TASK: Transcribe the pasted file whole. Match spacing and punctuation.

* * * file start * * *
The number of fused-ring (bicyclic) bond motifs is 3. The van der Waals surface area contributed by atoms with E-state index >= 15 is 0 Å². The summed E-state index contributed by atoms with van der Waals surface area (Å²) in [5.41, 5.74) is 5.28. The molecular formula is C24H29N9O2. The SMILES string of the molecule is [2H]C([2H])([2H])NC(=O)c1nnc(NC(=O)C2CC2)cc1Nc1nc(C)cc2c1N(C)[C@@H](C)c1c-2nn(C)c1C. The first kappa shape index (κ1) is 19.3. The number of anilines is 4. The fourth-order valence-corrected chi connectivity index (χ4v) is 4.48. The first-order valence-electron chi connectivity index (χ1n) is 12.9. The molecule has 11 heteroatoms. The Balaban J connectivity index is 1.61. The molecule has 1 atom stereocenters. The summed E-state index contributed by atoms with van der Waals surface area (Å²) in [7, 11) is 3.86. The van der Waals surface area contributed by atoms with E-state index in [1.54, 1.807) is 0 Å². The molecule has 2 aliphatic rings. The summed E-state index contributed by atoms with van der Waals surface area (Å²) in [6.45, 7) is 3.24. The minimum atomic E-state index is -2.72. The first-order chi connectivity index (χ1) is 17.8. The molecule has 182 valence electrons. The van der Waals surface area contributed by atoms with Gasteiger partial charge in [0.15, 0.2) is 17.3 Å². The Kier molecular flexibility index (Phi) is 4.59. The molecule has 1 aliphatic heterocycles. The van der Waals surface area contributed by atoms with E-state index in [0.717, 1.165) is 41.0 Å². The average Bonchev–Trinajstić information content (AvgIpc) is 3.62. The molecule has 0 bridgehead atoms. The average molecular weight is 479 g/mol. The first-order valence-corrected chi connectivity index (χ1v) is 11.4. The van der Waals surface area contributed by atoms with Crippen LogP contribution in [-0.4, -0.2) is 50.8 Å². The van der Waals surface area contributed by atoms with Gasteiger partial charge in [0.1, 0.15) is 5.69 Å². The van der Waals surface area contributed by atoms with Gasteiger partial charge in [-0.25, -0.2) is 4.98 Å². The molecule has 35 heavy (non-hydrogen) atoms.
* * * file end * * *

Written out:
The number of fused-ring (bicyclic) bond motifs is 3. The van der Waals surface area contributed by atoms with E-state index >= 15 is 0 Å². The summed E-state index contributed by atoms with van der Waals surface area (Å²) in [5.41, 5.74) is 5.28. The molecular formula is C24H29N9O2. The SMILES string of the molecule is [2H]C([2H])([2H])NC(=O)c1nnc(NC(=O)C2CC2)cc1Nc1nc(C)cc2c1N(C)[C@@H](C)c1c-2nn(C)c1C. The first kappa shape index (κ1) is 19.3. The number of anilines is 4. The fourth-order valence-corrected chi connectivity index (χ4v) is 4.48. The first-order valence-electron chi connectivity index (χ1n) is 12.9. The molecule has 11 heteroatoms. The Balaban J connectivity index is 1.61. The molecule has 1 atom stereocenters. The summed E-state index contributed by atoms with van der Waals surface area (Å²) in [7, 11) is 3.86. The van der Waals surface area contributed by atoms with E-state index in [1.54, 1.807) is 0 Å². The molecule has 2 aliphatic rings. The summed E-state index contributed by atoms with van der Waals surface area (Å²) in [6.45, 7) is 3.24. The minimum atomic E-state index is -2.72. The first-order chi connectivity index (χ1) is 17.8. The molecule has 182 valence electrons. The van der Waals surface area contributed by atoms with Gasteiger partial charge in [0.15, 0.2) is 17.3 Å². The Kier molecular flexibility index (Phi) is 4.59. The molecule has 1 aliphatic heterocycles. The van der Waals surface area contributed by atoms with E-state index in [0.717, 1.165) is 41.0 Å². The average Bonchev–Trinajstić information content (AvgIpc) is 3.62. The molecule has 0 bridgehead atoms. The average molecular weight is 479 g/mol. The first-order valence-corrected chi connectivity index (χ1v) is 11.4. The van der Waals surface area contributed by atoms with Crippen LogP contribution in [-0.4, -0.2) is 50.8 Å². The van der Waals surface area contributed by atoms with Gasteiger partial charge in [0.1, 0.15) is 5.69 Å². The van der Waals surface area contributed by atoms with Gasteiger partial charge in [-0.25, -0.2) is 4.98 Å². The molecule has 35 heavy (non-hydrogen) atoms.